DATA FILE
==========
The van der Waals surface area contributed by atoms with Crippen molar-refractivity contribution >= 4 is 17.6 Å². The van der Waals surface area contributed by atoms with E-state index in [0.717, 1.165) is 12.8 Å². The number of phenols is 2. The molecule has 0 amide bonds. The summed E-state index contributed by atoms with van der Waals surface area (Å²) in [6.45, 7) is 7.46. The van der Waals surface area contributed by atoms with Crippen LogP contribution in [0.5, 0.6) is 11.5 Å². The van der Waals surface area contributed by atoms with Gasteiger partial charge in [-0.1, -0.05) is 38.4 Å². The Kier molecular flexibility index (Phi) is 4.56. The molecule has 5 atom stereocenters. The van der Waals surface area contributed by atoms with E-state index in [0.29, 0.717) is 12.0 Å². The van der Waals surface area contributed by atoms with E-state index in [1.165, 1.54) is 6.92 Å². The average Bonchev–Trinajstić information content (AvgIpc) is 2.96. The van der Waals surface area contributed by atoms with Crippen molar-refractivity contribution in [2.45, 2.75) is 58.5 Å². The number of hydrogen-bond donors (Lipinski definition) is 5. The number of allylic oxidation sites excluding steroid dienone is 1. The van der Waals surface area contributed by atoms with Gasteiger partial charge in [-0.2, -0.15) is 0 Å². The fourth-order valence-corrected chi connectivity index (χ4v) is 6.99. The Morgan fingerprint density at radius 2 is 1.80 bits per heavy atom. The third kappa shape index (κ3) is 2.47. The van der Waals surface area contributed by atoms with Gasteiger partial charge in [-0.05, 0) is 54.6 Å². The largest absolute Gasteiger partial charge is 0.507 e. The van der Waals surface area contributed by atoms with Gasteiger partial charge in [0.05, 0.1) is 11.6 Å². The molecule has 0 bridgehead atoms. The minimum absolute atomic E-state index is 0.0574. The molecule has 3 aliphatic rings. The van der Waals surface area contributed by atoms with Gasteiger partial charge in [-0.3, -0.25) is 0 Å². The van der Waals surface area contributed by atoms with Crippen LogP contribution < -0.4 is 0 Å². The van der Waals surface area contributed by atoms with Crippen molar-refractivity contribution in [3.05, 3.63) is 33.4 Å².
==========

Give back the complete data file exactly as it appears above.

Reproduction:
The van der Waals surface area contributed by atoms with Crippen molar-refractivity contribution >= 4 is 17.6 Å². The van der Waals surface area contributed by atoms with E-state index in [0.717, 1.165) is 12.8 Å². The number of phenols is 2. The molecule has 0 amide bonds. The summed E-state index contributed by atoms with van der Waals surface area (Å²) in [6.45, 7) is 7.46. The van der Waals surface area contributed by atoms with Crippen LogP contribution in [0.5, 0.6) is 11.5 Å². The van der Waals surface area contributed by atoms with Gasteiger partial charge in [-0.1, -0.05) is 38.4 Å². The Kier molecular flexibility index (Phi) is 4.56. The molecule has 5 atom stereocenters. The van der Waals surface area contributed by atoms with E-state index in [0.29, 0.717) is 12.0 Å². The van der Waals surface area contributed by atoms with E-state index in [1.165, 1.54) is 6.92 Å². The average Bonchev–Trinajstić information content (AvgIpc) is 2.96. The van der Waals surface area contributed by atoms with Crippen molar-refractivity contribution in [2.45, 2.75) is 58.5 Å². The number of hydrogen-bond donors (Lipinski definition) is 5. The number of allylic oxidation sites excluding steroid dienone is 1. The van der Waals surface area contributed by atoms with Gasteiger partial charge in [-0.2, -0.15) is 0 Å². The fourth-order valence-corrected chi connectivity index (χ4v) is 6.99. The Morgan fingerprint density at radius 2 is 1.80 bits per heavy atom. The third kappa shape index (κ3) is 2.47. The van der Waals surface area contributed by atoms with Gasteiger partial charge in [-0.05, 0) is 54.6 Å². The largest absolute Gasteiger partial charge is 0.507 e. The van der Waals surface area contributed by atoms with Gasteiger partial charge in [0.05, 0.1) is 11.6 Å². The molecule has 0 bridgehead atoms. The minimum absolute atomic E-state index is 0.0574. The molecule has 3 aliphatic rings. The van der Waals surface area contributed by atoms with Gasteiger partial charge in [-0.3, -0.25) is 0 Å². The van der Waals surface area contributed by atoms with Crippen LogP contribution < -0.4 is 0 Å². The van der Waals surface area contributed by atoms with Crippen molar-refractivity contribution in [3.05, 3.63) is 33.4 Å².